Stratton is forever bumping into nosy neighbors as Jody starts to assert herself over him, and he does just as much lying to the neighbors as she does to him, but his are social, politician's lies, whereas her lies are based in fairly demented sexual fantasy; the audience for this screening of Kitten with a Whip did try to take the movie seriously whenever it could. This was one of the few features for the director and writer Douglas Heyes, who mainly worked in television, and the film has a television look; it was filmed on the Universal Studios lot, and when we're down in Tijuana at the end, the city looks so small that everyone in the cast keeps bumping into each other. There are some striking images, like the weird salad bar-type structure in the middle of Stratton's living room, or the way Heyes frames Jody in front of a TV set showing cartoons as she screeches at Stratton, or the way Jody rubs lipstick all over the looming portrait of Stratton's wife. But when Jody's beatnik posse shows up to keep Stratton in line, the laughs keep coming, and the biggest one is always when existentialist Grant (Richard Anderson) barks to Troy Donahue-like Ron (Peter Brown), “Now cool it, you creep, and co-exist!”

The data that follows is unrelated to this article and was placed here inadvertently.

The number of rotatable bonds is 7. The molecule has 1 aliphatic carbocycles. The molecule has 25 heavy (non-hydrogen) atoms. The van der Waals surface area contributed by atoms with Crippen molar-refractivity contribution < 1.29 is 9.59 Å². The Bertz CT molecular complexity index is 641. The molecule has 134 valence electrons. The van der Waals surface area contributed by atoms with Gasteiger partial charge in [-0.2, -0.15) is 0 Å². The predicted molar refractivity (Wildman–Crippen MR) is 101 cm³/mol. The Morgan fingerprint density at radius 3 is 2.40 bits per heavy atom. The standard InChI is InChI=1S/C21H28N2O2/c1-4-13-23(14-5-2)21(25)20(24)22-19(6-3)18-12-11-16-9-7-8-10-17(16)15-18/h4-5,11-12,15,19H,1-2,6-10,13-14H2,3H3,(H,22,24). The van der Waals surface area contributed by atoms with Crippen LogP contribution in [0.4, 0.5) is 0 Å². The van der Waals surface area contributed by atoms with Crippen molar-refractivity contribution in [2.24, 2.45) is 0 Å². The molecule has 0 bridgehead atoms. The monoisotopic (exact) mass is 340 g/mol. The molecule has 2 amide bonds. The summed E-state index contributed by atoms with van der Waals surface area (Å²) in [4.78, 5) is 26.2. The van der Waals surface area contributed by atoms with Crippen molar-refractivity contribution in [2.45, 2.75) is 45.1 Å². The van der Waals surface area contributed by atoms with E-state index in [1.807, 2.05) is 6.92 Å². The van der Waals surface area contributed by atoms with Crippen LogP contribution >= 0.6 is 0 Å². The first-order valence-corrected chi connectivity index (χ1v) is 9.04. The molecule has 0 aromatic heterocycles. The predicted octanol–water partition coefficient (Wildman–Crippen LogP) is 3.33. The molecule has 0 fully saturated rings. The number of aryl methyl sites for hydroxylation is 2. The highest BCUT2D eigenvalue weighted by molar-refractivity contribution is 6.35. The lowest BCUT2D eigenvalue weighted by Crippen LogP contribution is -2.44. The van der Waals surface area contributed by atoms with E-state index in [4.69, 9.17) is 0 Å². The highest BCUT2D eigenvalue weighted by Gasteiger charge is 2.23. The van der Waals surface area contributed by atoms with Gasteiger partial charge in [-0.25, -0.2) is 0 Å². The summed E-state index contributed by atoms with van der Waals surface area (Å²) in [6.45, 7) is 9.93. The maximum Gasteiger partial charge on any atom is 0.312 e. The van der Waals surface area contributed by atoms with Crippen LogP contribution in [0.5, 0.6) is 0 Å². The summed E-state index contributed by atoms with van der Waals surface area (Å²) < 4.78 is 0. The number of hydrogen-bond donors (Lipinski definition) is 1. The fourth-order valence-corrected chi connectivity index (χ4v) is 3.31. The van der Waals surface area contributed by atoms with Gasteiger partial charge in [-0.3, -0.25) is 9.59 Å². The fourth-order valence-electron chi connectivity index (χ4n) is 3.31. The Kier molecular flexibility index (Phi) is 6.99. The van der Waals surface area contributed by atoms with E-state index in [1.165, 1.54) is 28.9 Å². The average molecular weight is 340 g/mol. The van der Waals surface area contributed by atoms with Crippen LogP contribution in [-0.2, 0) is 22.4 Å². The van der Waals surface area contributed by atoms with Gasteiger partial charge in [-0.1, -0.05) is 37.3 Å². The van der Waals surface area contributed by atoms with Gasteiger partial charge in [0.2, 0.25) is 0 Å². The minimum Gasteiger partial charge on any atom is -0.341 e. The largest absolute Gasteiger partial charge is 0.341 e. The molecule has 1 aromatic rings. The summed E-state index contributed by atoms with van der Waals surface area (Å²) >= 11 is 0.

Waters pointed out something I had never noticed before; toward the end, there's a lot of driving around in front of rear projection, and at one point, as Jody is at the wheel, there's no dashboard in front of her, as if somebody just forgot to put it there, and this signals the film's almost avant-garde ineptitude. Afterward, Waters stayed to answer questions, chuckled over Kitten with a Whip's climactic, speeded-up cartoon fight in a hotel room, and then wondered if the whole film should have been done in fast-forward images like that. Ann-Margret will always be remembered for her dirty-innocent come-ons to the camera in Bye Bye Birdie (1963), her gyrations with Elvis in Viva Las Vegas (1964), her depressive girlfriend in Mike Nichols's Carnal Knowledge (1971), the ultra-game way she rolled around in soap, chocolate and baked beans in Tommy (1975), and some fine TV work, especially her Blanche DuBois in A Streetcar Named Desire (1984), which is certainly the most overtly sexual Blanche I've ever seen. But to many fans, she will always be Jody in Kitten with a Whip, howling at the self-important Grant, “How come you think you're such a smoky something when you're so nothing painted blue!”